Sol Stern takes on Malise Ruthven, who took on Paul Berman in the pages of the New York Review of Books, an animating purpose of which seems to be to discredit the idea that Israel, or the Jews as a whole, might just have the slightest traces of truth and/or justice on their side. Ruthven is particularly interested in disproving the now-proven notion that the founders of modern Islamism were disproportionately influenced by European fascism:
Ruthven cannot allow himself to deal forthrightly with this issue of Islamic fascism, a central theme of Berman's book. He insists defensively on Hassan al-Banna's "stated belief that Nazi racial theories were incompatible with Islam." Why, then, did al-Banna arrange--as Herf and other historians have documented--for the translation and distribution to the Arab world of Mein Kampf? Even Ruthven once admitted--in The New York Review--that Nazi doctrines about the Jews had infected Muslim Brotherhood offshoots like Hamas. "Imported European anti-Semitism is now embedded in the charter of Hamas, whose thirty-second article explicitly cites the Protocols as 'proof' of Israeli conduct," Ruthven wrote in 2008. "As Sari Nusseibeh, the Palestinian philosopher and former PLO representative in Jerusalem, has observed, Hamas's charter 'sounds as if it were copied out from the pages of Der Stürmer.'"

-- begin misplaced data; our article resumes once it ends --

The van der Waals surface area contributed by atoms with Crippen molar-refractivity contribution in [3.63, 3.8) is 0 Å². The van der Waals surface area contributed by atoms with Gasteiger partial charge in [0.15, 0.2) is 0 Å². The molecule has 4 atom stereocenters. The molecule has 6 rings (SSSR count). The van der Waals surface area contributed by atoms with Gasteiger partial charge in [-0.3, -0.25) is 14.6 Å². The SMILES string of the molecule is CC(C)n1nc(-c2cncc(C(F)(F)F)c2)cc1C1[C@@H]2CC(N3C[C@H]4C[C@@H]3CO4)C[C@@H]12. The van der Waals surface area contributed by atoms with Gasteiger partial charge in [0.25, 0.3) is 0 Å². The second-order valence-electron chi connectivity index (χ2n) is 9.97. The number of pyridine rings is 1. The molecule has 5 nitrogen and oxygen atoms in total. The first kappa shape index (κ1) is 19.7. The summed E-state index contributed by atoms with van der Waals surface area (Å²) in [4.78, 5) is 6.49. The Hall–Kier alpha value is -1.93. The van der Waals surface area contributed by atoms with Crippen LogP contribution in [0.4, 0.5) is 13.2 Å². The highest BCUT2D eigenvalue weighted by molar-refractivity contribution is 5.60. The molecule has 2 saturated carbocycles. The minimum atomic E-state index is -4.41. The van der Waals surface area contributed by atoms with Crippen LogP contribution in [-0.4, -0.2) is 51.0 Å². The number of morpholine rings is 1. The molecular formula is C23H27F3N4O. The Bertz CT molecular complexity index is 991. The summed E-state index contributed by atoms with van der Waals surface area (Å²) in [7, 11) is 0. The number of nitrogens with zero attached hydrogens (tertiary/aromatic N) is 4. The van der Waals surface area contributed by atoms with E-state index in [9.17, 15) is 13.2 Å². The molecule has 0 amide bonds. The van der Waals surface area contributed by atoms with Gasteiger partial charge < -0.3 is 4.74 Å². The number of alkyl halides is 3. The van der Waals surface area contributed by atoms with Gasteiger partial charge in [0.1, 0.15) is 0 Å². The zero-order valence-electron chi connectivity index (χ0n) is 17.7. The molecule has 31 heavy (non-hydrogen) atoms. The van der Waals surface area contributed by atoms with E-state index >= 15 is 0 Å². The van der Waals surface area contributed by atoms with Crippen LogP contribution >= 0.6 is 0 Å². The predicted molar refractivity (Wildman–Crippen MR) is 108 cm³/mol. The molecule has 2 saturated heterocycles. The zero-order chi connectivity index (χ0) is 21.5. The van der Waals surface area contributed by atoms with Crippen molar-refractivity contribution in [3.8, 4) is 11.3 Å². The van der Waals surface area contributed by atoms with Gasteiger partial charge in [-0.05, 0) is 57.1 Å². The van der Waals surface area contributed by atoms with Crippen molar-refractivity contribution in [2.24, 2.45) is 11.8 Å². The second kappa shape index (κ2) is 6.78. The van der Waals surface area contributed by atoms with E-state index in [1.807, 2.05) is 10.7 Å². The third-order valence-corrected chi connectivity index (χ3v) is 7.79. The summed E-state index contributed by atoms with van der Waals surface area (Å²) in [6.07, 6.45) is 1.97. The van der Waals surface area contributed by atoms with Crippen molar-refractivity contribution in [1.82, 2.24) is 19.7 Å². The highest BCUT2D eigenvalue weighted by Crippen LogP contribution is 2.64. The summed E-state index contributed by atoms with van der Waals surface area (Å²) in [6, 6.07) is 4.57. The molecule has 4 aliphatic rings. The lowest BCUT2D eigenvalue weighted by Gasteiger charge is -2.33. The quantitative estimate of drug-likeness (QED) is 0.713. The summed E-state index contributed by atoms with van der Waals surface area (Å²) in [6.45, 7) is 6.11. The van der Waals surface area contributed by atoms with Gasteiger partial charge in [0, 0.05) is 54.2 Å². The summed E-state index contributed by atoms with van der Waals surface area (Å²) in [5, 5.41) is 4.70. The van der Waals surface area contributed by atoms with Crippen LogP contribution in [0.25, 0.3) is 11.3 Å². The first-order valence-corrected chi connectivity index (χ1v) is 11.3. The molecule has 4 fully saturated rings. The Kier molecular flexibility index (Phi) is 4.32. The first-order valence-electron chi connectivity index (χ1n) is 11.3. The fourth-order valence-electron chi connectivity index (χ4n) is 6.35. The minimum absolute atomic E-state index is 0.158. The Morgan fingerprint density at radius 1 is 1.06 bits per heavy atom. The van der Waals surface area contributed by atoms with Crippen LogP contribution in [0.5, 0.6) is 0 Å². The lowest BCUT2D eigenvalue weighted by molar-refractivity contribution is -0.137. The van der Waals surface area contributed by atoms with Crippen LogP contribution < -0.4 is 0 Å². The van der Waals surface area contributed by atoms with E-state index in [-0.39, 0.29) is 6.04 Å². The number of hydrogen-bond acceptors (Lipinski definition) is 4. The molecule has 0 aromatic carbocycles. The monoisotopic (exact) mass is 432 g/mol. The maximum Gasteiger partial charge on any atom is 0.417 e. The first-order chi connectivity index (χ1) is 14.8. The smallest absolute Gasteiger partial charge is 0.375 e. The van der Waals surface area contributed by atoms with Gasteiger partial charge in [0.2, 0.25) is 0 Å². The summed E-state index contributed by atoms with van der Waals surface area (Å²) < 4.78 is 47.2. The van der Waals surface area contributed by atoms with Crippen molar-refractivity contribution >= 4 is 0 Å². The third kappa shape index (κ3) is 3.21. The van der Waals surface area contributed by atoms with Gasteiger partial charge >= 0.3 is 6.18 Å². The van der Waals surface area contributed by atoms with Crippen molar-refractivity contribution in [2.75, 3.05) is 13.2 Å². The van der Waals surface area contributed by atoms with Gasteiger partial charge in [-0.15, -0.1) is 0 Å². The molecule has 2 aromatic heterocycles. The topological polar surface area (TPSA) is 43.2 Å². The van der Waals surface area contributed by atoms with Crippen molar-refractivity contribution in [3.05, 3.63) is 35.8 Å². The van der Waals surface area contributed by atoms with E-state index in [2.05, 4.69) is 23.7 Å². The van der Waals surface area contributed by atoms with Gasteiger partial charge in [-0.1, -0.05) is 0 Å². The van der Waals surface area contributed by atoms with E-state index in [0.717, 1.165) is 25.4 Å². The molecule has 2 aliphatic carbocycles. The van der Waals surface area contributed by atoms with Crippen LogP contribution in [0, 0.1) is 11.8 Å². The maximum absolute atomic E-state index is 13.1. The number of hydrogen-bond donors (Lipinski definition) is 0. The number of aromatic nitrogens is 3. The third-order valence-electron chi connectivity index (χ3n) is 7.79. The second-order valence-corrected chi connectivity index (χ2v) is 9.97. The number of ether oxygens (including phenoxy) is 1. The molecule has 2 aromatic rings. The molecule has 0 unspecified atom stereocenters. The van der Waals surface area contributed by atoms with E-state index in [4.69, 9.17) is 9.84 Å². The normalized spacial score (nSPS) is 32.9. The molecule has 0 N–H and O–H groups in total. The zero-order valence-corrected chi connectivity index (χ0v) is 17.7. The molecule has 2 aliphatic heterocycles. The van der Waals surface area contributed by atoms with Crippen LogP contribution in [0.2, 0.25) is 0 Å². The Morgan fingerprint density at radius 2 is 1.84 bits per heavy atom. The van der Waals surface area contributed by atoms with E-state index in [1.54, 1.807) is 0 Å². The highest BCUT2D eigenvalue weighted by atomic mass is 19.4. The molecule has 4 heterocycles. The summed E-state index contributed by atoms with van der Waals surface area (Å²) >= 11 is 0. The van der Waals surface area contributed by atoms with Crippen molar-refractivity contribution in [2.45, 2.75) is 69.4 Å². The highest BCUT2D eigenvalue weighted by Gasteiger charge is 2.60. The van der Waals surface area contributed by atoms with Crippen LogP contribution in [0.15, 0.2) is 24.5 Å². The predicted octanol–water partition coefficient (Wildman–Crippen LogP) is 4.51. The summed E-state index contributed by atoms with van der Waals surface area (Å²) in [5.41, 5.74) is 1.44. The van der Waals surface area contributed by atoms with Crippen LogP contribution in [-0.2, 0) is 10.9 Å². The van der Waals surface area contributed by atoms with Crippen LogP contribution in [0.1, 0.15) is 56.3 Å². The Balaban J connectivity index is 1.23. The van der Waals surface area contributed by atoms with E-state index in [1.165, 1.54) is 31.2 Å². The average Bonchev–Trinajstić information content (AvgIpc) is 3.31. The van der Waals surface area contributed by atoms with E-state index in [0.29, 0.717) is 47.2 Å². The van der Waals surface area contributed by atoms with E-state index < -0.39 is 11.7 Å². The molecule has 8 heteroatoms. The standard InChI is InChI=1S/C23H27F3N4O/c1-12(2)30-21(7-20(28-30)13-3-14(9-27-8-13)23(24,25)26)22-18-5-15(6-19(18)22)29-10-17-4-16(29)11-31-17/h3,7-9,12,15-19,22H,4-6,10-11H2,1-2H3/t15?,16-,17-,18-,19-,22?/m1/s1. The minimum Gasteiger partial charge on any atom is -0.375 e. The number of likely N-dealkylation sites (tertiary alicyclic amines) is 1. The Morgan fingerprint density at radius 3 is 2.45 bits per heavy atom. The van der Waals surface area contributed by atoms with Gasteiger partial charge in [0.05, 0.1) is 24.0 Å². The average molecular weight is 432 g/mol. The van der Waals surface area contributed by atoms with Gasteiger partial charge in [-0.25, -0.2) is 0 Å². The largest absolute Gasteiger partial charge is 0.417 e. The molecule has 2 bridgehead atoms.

We want to hear what you think about this article. Submit a letter to the editor or write to email@example.com.